Judge will consider $6 billion legal fees for lawyers who voided Elon Musk's multibillion pay package

Elon Musk clasping his hands together.
Tesla shareholders recently voted to ratify Elon Musk's multibillion-dollar pay package. But the fate of Musk's award still lies in the hands of a Delaware judge.Apu Gomes via Getty Images
  • Lawyers who argued against Elon Musk's multibillion-dollar pay package asked for $6 billion in fees.

  • Tesla shareholders voted to re-approve Elon Musk's massive multibillion-dollar pay package.

  • A Delaware judge said she'll consider the attorney fees regardless of the shareholder vote.

A Delaware judge still wants to consider a $6-billion request in legal fees from lawyers who shot down Elon Musk's multibillion-dollar pay package at Tesla regardless of the recent shareholder vote, court documents show.

In January, Chancellor Kathleen McCormick of the Delaware Chancery Court ruled against Elon Musk's pay package that would've awarded the Tesla CEO more than $55 billion in stock at the time.


"The process leading to the approval of Musk's compensation plan was deeply flawed," McCormick wrote in her ruling, pointing to a conflict of interest at Tesla's board, which decides the pay plan and includes Musk's brother as a member.

With the outcome, lawyers representing Richard Tornetta, the Tesla shareholder who objected to the compensation plan, argued that they provided a valuable service in getting Musk's package rescinded. That value? About $6 billion worth of Tesla shares.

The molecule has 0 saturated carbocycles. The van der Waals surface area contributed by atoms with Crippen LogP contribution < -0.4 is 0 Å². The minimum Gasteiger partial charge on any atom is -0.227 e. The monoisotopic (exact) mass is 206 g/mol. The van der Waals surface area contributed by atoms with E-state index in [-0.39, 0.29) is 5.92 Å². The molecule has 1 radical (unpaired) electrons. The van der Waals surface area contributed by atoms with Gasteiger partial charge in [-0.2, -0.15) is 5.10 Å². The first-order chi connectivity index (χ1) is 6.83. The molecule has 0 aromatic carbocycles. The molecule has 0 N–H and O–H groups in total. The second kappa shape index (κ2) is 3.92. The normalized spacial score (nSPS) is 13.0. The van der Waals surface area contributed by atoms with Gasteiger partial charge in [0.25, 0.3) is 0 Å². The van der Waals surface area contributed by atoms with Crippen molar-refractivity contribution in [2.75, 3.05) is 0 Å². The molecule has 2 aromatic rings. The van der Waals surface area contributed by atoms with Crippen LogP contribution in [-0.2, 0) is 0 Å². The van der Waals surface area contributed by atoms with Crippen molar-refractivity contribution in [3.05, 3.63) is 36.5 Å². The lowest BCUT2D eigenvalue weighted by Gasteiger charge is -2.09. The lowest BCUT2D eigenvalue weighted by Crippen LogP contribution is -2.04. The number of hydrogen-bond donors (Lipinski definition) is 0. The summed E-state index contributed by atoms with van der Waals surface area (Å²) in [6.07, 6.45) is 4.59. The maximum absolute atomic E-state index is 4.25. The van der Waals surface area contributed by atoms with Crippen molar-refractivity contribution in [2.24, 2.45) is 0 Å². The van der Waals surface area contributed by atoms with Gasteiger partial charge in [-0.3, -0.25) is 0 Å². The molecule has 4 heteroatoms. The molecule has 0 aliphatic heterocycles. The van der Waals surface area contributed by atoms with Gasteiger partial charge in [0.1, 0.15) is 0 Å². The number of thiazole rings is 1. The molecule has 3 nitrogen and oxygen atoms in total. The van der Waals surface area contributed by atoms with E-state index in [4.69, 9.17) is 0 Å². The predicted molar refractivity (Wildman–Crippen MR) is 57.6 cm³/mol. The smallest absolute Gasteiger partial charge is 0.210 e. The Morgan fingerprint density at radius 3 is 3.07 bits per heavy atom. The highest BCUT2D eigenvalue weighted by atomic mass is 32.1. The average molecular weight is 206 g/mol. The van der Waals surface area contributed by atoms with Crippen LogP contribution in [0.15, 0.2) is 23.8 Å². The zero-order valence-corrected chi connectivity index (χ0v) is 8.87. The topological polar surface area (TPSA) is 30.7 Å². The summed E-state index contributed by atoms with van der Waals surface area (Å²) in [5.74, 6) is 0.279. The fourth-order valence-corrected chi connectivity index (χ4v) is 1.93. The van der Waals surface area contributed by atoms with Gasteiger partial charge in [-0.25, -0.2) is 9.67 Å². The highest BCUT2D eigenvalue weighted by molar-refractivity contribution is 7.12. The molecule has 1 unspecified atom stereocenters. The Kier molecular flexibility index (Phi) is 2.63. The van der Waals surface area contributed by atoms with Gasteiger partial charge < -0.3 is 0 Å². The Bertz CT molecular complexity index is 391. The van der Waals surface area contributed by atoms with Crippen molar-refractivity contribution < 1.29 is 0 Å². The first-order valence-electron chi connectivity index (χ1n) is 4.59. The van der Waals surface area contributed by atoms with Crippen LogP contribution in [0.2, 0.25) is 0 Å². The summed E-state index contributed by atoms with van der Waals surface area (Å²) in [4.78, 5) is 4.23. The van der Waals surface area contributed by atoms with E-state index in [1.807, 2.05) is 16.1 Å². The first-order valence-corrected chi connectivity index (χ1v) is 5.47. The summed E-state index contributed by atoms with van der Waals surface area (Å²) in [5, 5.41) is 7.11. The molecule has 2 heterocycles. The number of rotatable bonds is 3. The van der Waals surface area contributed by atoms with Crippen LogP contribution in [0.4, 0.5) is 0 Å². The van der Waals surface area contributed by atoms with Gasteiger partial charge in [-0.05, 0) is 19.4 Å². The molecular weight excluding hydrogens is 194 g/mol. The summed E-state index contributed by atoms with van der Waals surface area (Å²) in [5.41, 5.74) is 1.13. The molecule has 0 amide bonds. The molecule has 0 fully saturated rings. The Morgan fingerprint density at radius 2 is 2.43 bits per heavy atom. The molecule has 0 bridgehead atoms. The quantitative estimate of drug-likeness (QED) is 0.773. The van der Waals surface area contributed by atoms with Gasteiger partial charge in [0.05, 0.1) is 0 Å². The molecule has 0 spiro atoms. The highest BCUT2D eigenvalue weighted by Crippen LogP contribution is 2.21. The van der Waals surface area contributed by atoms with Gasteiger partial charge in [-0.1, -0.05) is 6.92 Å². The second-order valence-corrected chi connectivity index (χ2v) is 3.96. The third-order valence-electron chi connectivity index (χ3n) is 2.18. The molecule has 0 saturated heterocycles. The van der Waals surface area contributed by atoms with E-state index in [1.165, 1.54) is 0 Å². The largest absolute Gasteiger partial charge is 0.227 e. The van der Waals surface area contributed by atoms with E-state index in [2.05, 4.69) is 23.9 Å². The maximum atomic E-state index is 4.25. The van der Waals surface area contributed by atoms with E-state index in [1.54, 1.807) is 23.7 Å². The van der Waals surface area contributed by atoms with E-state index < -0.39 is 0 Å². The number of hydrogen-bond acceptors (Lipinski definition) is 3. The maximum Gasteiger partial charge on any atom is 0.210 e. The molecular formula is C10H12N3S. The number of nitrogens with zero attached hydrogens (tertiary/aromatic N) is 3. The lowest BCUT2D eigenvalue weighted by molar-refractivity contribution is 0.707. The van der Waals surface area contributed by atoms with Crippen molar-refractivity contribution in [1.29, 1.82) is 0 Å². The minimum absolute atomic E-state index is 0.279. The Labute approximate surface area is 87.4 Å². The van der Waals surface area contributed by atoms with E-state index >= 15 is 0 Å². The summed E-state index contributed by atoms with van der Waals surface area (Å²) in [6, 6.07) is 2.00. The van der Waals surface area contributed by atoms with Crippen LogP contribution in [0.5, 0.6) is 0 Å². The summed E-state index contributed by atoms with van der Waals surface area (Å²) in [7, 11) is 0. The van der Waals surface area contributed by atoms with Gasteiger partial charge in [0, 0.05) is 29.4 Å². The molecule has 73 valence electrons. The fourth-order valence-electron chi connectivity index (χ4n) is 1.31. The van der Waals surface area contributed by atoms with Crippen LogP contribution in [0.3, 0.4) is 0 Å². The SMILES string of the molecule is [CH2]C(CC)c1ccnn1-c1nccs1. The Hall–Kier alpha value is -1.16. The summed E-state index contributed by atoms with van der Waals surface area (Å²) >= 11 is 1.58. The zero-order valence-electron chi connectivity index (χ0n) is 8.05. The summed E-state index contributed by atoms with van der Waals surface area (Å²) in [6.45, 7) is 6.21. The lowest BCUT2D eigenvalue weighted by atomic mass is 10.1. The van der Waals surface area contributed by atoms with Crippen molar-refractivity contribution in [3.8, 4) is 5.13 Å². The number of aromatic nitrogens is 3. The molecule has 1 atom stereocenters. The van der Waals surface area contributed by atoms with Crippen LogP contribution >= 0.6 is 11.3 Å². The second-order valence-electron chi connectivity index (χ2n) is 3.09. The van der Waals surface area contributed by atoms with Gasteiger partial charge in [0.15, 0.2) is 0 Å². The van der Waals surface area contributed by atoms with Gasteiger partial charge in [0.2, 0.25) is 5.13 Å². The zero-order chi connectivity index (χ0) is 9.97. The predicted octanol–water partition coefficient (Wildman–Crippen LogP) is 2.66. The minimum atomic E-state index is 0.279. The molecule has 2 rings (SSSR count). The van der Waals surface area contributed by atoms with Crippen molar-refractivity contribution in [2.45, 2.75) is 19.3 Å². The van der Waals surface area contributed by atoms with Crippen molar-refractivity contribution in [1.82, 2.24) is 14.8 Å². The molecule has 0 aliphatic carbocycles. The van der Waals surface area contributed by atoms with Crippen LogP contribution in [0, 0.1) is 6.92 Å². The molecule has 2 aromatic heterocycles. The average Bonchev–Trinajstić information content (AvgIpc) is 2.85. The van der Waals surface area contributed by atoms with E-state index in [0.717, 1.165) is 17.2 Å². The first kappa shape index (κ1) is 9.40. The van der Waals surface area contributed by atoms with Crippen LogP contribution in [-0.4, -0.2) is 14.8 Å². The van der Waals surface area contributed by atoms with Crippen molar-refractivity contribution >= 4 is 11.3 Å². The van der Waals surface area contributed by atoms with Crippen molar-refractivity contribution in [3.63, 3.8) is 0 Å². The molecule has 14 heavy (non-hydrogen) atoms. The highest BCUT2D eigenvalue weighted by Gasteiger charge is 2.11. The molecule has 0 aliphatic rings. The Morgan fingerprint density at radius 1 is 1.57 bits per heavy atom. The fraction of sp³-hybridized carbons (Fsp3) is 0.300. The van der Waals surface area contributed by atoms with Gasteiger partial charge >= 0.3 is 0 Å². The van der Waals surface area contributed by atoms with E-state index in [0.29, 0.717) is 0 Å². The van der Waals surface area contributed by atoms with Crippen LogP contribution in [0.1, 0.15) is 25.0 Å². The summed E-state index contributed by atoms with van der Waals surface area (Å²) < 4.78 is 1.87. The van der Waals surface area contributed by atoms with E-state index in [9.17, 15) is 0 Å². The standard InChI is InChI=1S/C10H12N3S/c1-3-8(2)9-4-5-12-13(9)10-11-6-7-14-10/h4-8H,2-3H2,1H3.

Musk, at the time, called the request "criminal."

But Musk received some good news in June after shareholders voted to re-approve the CEO's pay package and maintain the current board structure with Kimbal and James Murdoch.

The vote doesn't immediately reinstate his pay plan, but it gives an additional boost to Tesla's attorneys' arguments.

Accordingly, Tesla's defense team filed a motion on June 20 that argued the shareholder's ratification vote vindicates Musk's stock options award.

"Defendants contend that the consequences of the Ratification alter the course of this litigation and any relief that is potentially available (and relatedly, any attorneys' fees that may be awarded to Plaintiff's Counsel)," Tesla's attorneys wrote.

Chancellor McCormick will have to decide on the fate of the package and whether the plaintiff's attorneys do deserve about $6 billion in legal fees.

In response to Tesla's defense team's motion, McCormick wrote in a filing that she wants to hold a hearing on the legal fees without considering the shareholder vote since a separate meeting will be held to consider the impact of that vote.

"Given that we will hold a separate oral argument devoted solely to the questions raised by the stockholder vote, for the purposes of the July 8 hearing, the parties are instructed to argue the points at issue without regard to the stockholder vote," McCormick wrote. "All arguments concerning the stockholder vote will be deemed preserved."

James Park, a securities regulation expert at the University of California, Los Angeles, told Business Insider that the impact of the shareholder vote is crucial to consider the overall value of the litigation that struck down the pay in the first place.

"My only thought is that the defendant is correct that it would be difficult to evaluate the benefit of the litigation, which is necessary to evaluate the fee request, without considering the impact of the shareholder ratification vote," he wrote in an email.

Park said that McCormick's response likely indicates that she's "preserving her options."

Attorneys for Tesla and Tornetta, the plaintiff, did not respond to a request for comment.

Read the original article on Business Insider